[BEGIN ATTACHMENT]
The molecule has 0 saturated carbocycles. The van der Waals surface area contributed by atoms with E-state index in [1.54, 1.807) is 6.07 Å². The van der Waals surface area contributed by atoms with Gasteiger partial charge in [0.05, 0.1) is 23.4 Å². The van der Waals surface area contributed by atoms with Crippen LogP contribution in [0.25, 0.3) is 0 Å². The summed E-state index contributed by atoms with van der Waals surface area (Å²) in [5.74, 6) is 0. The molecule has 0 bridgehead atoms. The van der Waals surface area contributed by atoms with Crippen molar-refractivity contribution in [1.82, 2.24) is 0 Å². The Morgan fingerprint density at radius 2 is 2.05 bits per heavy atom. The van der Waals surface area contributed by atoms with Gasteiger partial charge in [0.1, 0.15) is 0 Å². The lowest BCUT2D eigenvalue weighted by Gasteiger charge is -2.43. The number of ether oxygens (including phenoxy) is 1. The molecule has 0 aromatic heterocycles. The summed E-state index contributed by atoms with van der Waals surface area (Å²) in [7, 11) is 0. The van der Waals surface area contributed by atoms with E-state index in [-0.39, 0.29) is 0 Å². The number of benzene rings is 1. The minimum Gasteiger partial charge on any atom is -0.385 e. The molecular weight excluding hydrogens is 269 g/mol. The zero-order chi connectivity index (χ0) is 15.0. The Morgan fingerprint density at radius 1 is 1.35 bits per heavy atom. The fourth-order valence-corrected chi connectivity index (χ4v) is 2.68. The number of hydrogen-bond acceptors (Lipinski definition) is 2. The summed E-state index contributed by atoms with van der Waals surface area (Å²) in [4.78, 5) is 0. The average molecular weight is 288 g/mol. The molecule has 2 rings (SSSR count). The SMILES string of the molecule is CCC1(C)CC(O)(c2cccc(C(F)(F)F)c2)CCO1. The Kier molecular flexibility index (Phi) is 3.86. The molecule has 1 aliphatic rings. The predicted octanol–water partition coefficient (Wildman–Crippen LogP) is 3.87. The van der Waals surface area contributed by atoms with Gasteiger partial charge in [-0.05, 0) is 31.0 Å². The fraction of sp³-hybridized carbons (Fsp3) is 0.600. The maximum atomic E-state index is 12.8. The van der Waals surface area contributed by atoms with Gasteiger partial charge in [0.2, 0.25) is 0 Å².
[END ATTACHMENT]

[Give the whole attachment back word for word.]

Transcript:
The molecule has 0 saturated carbocycles. The van der Waals surface area contributed by atoms with E-state index in [1.54, 1.807) is 6.07 Å². The van der Waals surface area contributed by atoms with Gasteiger partial charge in [0.05, 0.1) is 23.4 Å². The van der Waals surface area contributed by atoms with Crippen LogP contribution in [0.25, 0.3) is 0 Å². The summed E-state index contributed by atoms with van der Waals surface area (Å²) in [5.74, 6) is 0. The molecule has 0 bridgehead atoms. The van der Waals surface area contributed by atoms with Crippen molar-refractivity contribution in [1.82, 2.24) is 0 Å². The Morgan fingerprint density at radius 2 is 2.05 bits per heavy atom. The van der Waals surface area contributed by atoms with Gasteiger partial charge in [0.1, 0.15) is 0 Å². The lowest BCUT2D eigenvalue weighted by Gasteiger charge is -2.43. The number of ether oxygens (including phenoxy) is 1. The molecule has 0 aromatic heterocycles. The summed E-state index contributed by atoms with van der Waals surface area (Å²) in [7, 11) is 0. The van der Waals surface area contributed by atoms with E-state index in [-0.39, 0.29) is 0 Å². The number of benzene rings is 1. The minimum Gasteiger partial charge on any atom is -0.385 e. The molecular weight excluding hydrogens is 269 g/mol. The zero-order chi connectivity index (χ0) is 15.0. The Morgan fingerprint density at radius 1 is 1.35 bits per heavy atom. The fourth-order valence-corrected chi connectivity index (χ4v) is 2.68. The number of hydrogen-bond acceptors (Lipinski definition) is 2. The summed E-state index contributed by atoms with van der Waals surface area (Å²) in [4.78, 5) is 0. The average molecular weight is 288 g/mol. The molecule has 2 rings (SSSR count). The SMILES string of the molecule is CCC1(C)CC(O)(c2cccc(C(F)(F)F)c2)CCO1. The Kier molecular flexibility index (Phi) is 3.86. The molecule has 1 aliphatic rings. The predicted octanol–water partition coefficient (Wildman–Crippen LogP) is 3.87. The van der Waals surface area contributed by atoms with Gasteiger partial charge in [-0.05, 0) is 31.0 Å². The fraction of sp³-hybridized carbons (Fsp3) is 0.600. The maximum atomic E-state index is 12.8. The van der Waals surface area contributed by atoms with Gasteiger partial charge in [0.2, 0.25) is 0 Å².